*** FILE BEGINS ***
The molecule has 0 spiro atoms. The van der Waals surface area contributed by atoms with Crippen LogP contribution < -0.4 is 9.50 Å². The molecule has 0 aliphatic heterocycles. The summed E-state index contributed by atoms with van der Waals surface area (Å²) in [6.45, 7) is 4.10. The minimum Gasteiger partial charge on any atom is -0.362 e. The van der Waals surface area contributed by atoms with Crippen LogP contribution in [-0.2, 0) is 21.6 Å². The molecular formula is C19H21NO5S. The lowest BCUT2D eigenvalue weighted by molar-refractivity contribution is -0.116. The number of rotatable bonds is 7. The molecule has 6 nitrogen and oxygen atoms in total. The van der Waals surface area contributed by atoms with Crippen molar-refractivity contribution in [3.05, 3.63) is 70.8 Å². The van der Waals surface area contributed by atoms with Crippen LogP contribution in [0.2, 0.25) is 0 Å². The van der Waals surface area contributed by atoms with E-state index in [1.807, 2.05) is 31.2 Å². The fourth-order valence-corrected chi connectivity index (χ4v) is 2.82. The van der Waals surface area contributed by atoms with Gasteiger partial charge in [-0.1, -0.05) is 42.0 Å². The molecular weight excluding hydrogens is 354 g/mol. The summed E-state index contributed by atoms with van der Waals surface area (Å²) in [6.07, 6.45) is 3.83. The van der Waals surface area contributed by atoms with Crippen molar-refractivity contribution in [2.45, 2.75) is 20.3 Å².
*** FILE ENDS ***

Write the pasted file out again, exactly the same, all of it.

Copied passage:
The molecule has 0 spiro atoms. The van der Waals surface area contributed by atoms with Crippen LogP contribution < -0.4 is 9.50 Å². The molecule has 0 aliphatic heterocycles. The summed E-state index contributed by atoms with van der Waals surface area (Å²) in [6.45, 7) is 4.10. The minimum Gasteiger partial charge on any atom is -0.362 e. The van der Waals surface area contributed by atoms with Crippen LogP contribution in [-0.2, 0) is 21.6 Å². The molecular formula is C19H21NO5S. The lowest BCUT2D eigenvalue weighted by molar-refractivity contribution is -0.116. The number of rotatable bonds is 7. The molecule has 6 nitrogen and oxygen atoms in total. The van der Waals surface area contributed by atoms with Crippen molar-refractivity contribution in [3.05, 3.63) is 70.8 Å². The van der Waals surface area contributed by atoms with Crippen LogP contribution in [0.2, 0.25) is 0 Å². The van der Waals surface area contributed by atoms with E-state index in [1.807, 2.05) is 31.2 Å². The fourth-order valence-corrected chi connectivity index (χ4v) is 2.82. The van der Waals surface area contributed by atoms with Gasteiger partial charge in [-0.1, -0.05) is 42.0 Å². The molecular weight excluding hydrogens is 354 g/mol. The summed E-state index contributed by atoms with van der Waals surface area (Å²) in [6.07, 6.45) is 3.83. The van der Waals surface area contributed by atoms with Crippen molar-refractivity contribution in [2.45, 2.75) is 20.3 Å².